El Cajon Elks recognize promising East County youth


Among today’s youth are tomorrow’s leaders. Acknowledgement of this truth was central throughout the ceremonies on May 1, as the El Cajon Elks Lodge honored exemplary East County young people at the organization’s annual Youth Awards Scholarship Banquet.

Among today’s youth are tomorrow’s leaders. Acknowledgement of this truth was central throughout the ceremonies on May 1, as the El Cajon Elks Lodge honored exemplary East County young people at the organization’s annual Youth Awards Scholarship Banquet.

The focus from the beginning was on the future and on encouraging character development and leadership accomplishments for the next generation, with the opening prayer’s mention of “honoring our children because they are our future leaders,” and master of ceremonies Don Sauter, a past exalted ruler of the Elks Lodge, noting in welcoming remarks that Elks raise more money for children and veterans than other, similar volunteer service organizations.

Volunteer servers assisted diners at tables and donated the gratuities they earned to future youth activities. Then, the awards were announced and presented. Emcee Sauter revealed to the audience that he had joined the Elks 20 years ago for a specific reason, said, “The main thing is, I wanted to help kids.”

The awards given spanned the gamut of accomplishments from sports excellence to civic patriotism and academic achievement. Elks first presented the Hoop Shoot awards during 1972-1973 to boys. Girls were included in the category the year after. The El Cajon Elks this year had young Tajianna Roberts and 13-year-old Justin Razooky as their on-hand awardees. Razooky has racked up an impressive five trophies to date in this basketball-sporting category.

Awards in the Americanism category were chosen for two age levels. Division 1 was for 5th and 6th graders. Division 2 was for competitive essayists in 7th and 8th grades. Receiving honors at the ceremonial dinner presentation were: Aryanna Hoefler, Division 1, 4th place; Owen Locke, Division 1, 2nd place; Vito Russo, Division 2, 3rd place; and Charlyne Rebeiro, Division 2, 1st place.

Elks’ award presenter in the Americanism essay category was current Exalted Ruler Patricia Hamilton. She said that the judges for this year’s competition said they were “very touched by the quality of essays” as well as by the high level of community participation. Essayists in the contest represented 11 schools, and more than 150 young writers put together their thoughts on the assigned topic, “What the Pledge of Allegiance Means to Me.”

Similarly, the Drug Awareness Poster and Essay competition was a big draw for 2014-2015. A total of 105 posters and 65 essays were entered in the category for middle schoolers. Winner present to receive her winning essay award was Kayleen Zungo, of the Cajon Valley School District. Elks’ awards presenter described the contest as “a lot of fun,” with posters chosen for awards based on number of pennies laid down on posters.

The Elks have been selecting winning Teenagers of the Month on a rotating basis by East County high school. Emcee Sauter revealed the experience had been “really a challenge selecting the Teenager of the Month” from among applicants at each school. Recent winners included Carol Owen, Samuel Alper, Lucy Laube, Rita Tran, Spencer Crouder, Michael Starrett, Alex Torres and Elayna Cary. The awardees receiving the Brian Bowers Scholarship for Teenager of the Year were Nagham Adeeb and Brian Yeager.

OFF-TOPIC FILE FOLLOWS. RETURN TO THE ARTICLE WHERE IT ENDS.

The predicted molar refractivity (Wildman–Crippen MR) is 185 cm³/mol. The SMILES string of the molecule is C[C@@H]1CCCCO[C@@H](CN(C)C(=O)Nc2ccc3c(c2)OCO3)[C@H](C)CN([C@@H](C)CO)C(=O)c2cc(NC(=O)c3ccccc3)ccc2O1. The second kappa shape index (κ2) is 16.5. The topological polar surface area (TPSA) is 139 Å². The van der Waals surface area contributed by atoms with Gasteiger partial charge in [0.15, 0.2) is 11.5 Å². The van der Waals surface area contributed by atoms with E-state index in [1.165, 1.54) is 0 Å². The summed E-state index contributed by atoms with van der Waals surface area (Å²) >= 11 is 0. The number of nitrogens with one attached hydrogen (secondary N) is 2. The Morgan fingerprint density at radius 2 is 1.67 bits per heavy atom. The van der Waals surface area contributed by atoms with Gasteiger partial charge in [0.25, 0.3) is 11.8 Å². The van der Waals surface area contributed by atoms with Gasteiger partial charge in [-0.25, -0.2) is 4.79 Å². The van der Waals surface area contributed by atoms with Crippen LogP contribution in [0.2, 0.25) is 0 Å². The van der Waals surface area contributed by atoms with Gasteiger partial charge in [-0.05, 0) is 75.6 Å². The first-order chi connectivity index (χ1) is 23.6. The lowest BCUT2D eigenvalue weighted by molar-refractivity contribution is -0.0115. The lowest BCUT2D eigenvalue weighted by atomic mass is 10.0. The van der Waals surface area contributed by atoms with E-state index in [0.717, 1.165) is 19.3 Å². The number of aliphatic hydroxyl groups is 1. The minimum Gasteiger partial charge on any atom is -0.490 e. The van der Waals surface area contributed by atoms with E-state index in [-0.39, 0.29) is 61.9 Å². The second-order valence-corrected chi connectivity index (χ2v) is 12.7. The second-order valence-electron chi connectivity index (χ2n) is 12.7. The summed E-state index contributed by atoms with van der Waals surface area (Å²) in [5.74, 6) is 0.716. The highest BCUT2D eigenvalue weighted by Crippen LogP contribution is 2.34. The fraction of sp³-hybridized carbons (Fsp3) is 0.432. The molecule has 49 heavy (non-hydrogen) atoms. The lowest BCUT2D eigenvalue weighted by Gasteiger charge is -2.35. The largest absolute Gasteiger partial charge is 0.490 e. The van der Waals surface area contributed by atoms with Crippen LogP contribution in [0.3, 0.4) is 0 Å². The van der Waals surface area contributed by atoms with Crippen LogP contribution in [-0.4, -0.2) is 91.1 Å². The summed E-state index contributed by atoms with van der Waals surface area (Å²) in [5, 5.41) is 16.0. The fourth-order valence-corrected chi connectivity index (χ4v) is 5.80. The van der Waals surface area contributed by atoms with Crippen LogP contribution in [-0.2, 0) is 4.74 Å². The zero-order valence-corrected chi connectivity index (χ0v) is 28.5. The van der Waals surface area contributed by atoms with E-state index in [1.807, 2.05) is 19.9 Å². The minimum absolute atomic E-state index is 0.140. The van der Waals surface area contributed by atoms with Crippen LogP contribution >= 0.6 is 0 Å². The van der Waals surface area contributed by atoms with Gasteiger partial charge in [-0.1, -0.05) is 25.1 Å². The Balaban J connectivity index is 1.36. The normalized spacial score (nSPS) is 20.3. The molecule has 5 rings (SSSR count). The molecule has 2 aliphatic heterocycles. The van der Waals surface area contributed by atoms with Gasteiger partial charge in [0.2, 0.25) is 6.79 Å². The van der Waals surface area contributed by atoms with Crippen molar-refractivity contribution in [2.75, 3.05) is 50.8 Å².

Featured speaker of the evening was Jim Cunningham, an Elk who is also an award-winning author and novelist. Cunningham began his working life at the age of 12. He served in the Marine Corps, worked at the El Cajon Police Department in a variety of assignments and law enforcement roles, and then rounded out his career with six years at the El Cajon Mortuary. He delivered heartfelt remarks to the honored youth and their parents.

“Success is built on a solid foundation of mistakes,” Cunning ham said. He informed the youngsters that he could not share everything he had learned, because that would take the 60 years he had needed to acquire his own knowledge. “But listening to your teachers and parents will help you avoid mistakes. Remember that leaders have advisers that are smarter than they are.”

And he counseled the honored youths to keep in mind how central good communication is to success in life. He observed that he believes computers and technology have actually impeded communication by replacing direct person-to-person relationships. He advised the audience members to learn the skills of good communication, including speaking, writing, listening, feedback and body language. He asked these youthful leaders-in-training to make a special effort to reach out to their isolated peers who are “not in the mainstream.”

“You can make a huge difference in someone’s life. Being kind costs you nothing,” he said. “I thought I could change the world. I eventually realized what you can do is change one life by helping one person at a time.”

Nationwide the Hoop Shoot is the largest co-educational sports program in the country, with over three million children participating this past year. Hoop Shoot scholarships totaled $11.8 million last year. Annually the Elks National Foundation provides more than $2.3 million in scholarships. The organization’s motto is “Elks Care, Elks Share.”

The El Cajon Elks Lodge #1812, located at 1400 E. Washington Avenue, was established 1950 as a “Benevolent and Protective Order” for fellowship and charitable volunteering. More information on this East County fraternal organization is available by calling (619) 444-1812 or by reviewing the group’s website at www.elcajonelks.net.